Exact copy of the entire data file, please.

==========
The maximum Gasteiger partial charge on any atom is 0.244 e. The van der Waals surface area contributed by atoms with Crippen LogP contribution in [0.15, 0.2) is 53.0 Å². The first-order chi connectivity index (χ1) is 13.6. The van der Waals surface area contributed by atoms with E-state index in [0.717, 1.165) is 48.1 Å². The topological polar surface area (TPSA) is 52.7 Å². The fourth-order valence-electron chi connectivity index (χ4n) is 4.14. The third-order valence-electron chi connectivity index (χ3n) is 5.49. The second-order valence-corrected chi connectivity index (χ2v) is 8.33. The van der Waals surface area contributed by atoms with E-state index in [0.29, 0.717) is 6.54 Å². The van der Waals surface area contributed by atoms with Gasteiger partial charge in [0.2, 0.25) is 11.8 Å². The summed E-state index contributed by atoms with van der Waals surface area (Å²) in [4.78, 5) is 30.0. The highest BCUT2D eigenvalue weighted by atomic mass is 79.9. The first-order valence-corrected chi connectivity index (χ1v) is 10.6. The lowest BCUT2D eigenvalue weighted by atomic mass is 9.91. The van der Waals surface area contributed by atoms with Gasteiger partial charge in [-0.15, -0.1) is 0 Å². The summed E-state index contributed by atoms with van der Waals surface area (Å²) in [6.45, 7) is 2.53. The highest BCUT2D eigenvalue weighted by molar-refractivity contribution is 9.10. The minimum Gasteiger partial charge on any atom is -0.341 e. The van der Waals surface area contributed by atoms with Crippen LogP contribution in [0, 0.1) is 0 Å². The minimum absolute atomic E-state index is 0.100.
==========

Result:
The maximum Gasteiger partial charge on any atom is 0.244 e. The van der Waals surface area contributed by atoms with Crippen LogP contribution in [0.15, 0.2) is 53.0 Å². The first-order chi connectivity index (χ1) is 13.6. The van der Waals surface area contributed by atoms with E-state index in [0.717, 1.165) is 48.1 Å². The topological polar surface area (TPSA) is 52.7 Å². The fourth-order valence-electron chi connectivity index (χ4n) is 4.14. The third-order valence-electron chi connectivity index (χ3n) is 5.49. The second-order valence-corrected chi connectivity index (χ2v) is 8.33. The van der Waals surface area contributed by atoms with E-state index in [0.29, 0.717) is 6.54 Å². The van der Waals surface area contributed by atoms with Gasteiger partial charge in [0.2, 0.25) is 11.8 Å². The summed E-state index contributed by atoms with van der Waals surface area (Å²) in [4.78, 5) is 30.0. The highest BCUT2D eigenvalue weighted by atomic mass is 79.9. The first-order valence-corrected chi connectivity index (χ1v) is 10.6. The lowest BCUT2D eigenvalue weighted by atomic mass is 9.91. The van der Waals surface area contributed by atoms with Gasteiger partial charge in [-0.15, -0.1) is 0 Å². The summed E-state index contributed by atoms with van der Waals surface area (Å²) in [6.45, 7) is 2.53. The highest BCUT2D eigenvalue weighted by molar-refractivity contribution is 9.10. The minimum Gasteiger partial charge on any atom is -0.341 e. The van der Waals surface area contributed by atoms with Crippen LogP contribution in [0, 0.1) is 0 Å². The minimum absolute atomic E-state index is 0.100.